Political films are like slots on a roulette wheel. They come in all
different kinds, but even an veteran moviegoer is hard-pressed to pick
a sure-fire winner.
If you feel like you gambled and lost on Stephen Zallian’s
flaccid reimagining of “All the King’s Men,” cheer up. Hollywood, in
rare form, has sent you a consolation prize.
It comes in the form of Barry Levinson’s much-touted “Man of
the Year.” Levinson’s direction is only mediocre and his screenplay is
filmsy, but the movie works anyway.
The lynchpin of the film’s success is, unsurprisingly, Robin
Williams, who flexes his satirical and dramatic muscles as Tom Dobbs, a
Jon Stewart-ish TV personality who decides to run for president.
On the campaign trail, Williams has some help from manager
Jack Menken (Christopher Walken) and joke-turned-speech writer Eddie
Langston (acerbic standup comic Lewis Black), who, despite their
pitch-perfect performances largely sing backup to their leading man.
But unlike his other comic outings, in “Man of the Year,”
Williams doesn’t come across as a prima donna. He’s surprisingly
restrained, coolly cracking jokes with finesse.
I would give credit to Levinson for the film’s humor, but Williams probably improvised half of the jokes anyway.
As in “Good Morning, Vietnam,” the classic Levinson-Williams
collaboration from 1987, Levinson’s real achievement is his excellent
use of this omni-talented actor/comedian, whose dramatic skills are
Yeah, everyone’s seen “Good Will Hunting,” but who’s seen “One
Hour Photo” or “The Night Listener?” When it comes to “real” acting,
Williams knows what he’s doing, but often gets over-written roles.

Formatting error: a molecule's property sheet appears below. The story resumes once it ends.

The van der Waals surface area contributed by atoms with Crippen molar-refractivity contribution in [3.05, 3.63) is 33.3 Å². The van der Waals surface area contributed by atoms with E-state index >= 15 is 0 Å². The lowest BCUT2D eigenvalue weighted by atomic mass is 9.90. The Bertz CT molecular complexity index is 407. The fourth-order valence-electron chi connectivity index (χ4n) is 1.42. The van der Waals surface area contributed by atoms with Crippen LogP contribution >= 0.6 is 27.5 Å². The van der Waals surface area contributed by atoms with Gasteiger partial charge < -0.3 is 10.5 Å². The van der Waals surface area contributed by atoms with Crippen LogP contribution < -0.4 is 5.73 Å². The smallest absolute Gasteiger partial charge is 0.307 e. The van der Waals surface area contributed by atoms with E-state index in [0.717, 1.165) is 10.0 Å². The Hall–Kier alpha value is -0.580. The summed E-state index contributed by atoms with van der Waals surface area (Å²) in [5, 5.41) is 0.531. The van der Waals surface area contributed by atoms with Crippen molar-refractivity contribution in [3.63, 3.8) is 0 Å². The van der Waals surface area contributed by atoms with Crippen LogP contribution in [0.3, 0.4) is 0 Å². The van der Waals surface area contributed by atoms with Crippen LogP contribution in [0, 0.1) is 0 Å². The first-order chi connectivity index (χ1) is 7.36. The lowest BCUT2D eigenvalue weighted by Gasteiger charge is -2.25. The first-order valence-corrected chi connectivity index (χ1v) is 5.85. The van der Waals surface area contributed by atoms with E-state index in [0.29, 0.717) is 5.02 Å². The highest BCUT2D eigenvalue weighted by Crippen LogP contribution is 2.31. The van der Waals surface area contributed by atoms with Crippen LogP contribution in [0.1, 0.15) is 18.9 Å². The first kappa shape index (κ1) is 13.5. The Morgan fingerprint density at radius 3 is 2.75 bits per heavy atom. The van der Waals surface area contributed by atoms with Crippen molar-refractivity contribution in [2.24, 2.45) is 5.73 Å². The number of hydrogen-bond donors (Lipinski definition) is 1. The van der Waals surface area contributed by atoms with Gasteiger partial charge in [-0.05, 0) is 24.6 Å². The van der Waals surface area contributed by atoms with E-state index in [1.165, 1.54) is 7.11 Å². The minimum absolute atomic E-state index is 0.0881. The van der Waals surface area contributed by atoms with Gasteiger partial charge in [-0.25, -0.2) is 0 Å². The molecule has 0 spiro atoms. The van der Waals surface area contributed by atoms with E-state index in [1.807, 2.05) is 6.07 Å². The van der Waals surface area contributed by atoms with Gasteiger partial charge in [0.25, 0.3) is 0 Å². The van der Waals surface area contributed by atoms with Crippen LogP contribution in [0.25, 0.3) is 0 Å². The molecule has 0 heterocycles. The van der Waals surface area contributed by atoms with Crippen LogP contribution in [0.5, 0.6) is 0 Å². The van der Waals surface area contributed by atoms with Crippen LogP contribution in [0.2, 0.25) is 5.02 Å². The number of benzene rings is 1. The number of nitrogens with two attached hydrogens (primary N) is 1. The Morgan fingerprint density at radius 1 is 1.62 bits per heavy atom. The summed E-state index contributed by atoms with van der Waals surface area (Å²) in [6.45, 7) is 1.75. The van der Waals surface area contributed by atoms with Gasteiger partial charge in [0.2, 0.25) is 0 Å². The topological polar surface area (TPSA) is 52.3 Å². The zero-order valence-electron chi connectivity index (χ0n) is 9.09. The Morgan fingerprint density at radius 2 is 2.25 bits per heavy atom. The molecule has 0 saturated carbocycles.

“Man of the Year” showcases Williams’ dramatic skills without sacrificing his trademark improvisational, irreverent humor.
And I don’t mean that he does one token dramatic scene and then
launches back into fart jokes. Tom Dobbs goes the whole nine yards,
brooding over love, death, and morality.
Describing “Man of the Year” in terms of other filmmakers
doesn’t do justice to Levinson’s intelligent interweaving of a
political commentary into the comedic fabric of his film. This is
political satire of the highest order.
He mercifully dispenses with the usual “Bush is bad” tripe and instead discusses the general condition of politics in the U.S.
Often, Williams becomes the mouthpiece for Levinson’s disgust,
as in a presidential debate scene where Dobbs dispenses with the rules
and rants for several minutes about how politicos never deliver
substantive messages. Yet, despite the anger and exasperation behind
his words (and the laughs that result), Williams almost never lets
himself drift into his typical loud, acerbic humor.
Williams’ performance is so restrained that it almost seems out of character for him to be in character.
The audience at the screening I attended lurched forwards in
their seats at any sign of Williams’ return to his typical boisterous
demeanor, their laughs laden with anticipation. It’s as if they
expected him to turn to them and roar, “GOOD MORNING, USA!”
The success of Tom Dobbs’ presidential bid—complicated by an
unfortunate, perfunctory conspiracy/romance plot featuring the
appealing but ineffectual Laura Linney as a programmer for an
electronic voting corporation—seems to represent the failed promise of
intellectual standouts like Howard Dean and Gavin Newsom.
Christopher Walken’s character explains why the American
public is embracing a fake newsman divorcee: “He sounds different.
That’s why they can hear him.”
Bottom Line: Hilarious. Insightful. Robin Williams. What more do you want?
—Reviewer Kyle L. K. McAuley can be reached at firstname.lastname@example.org.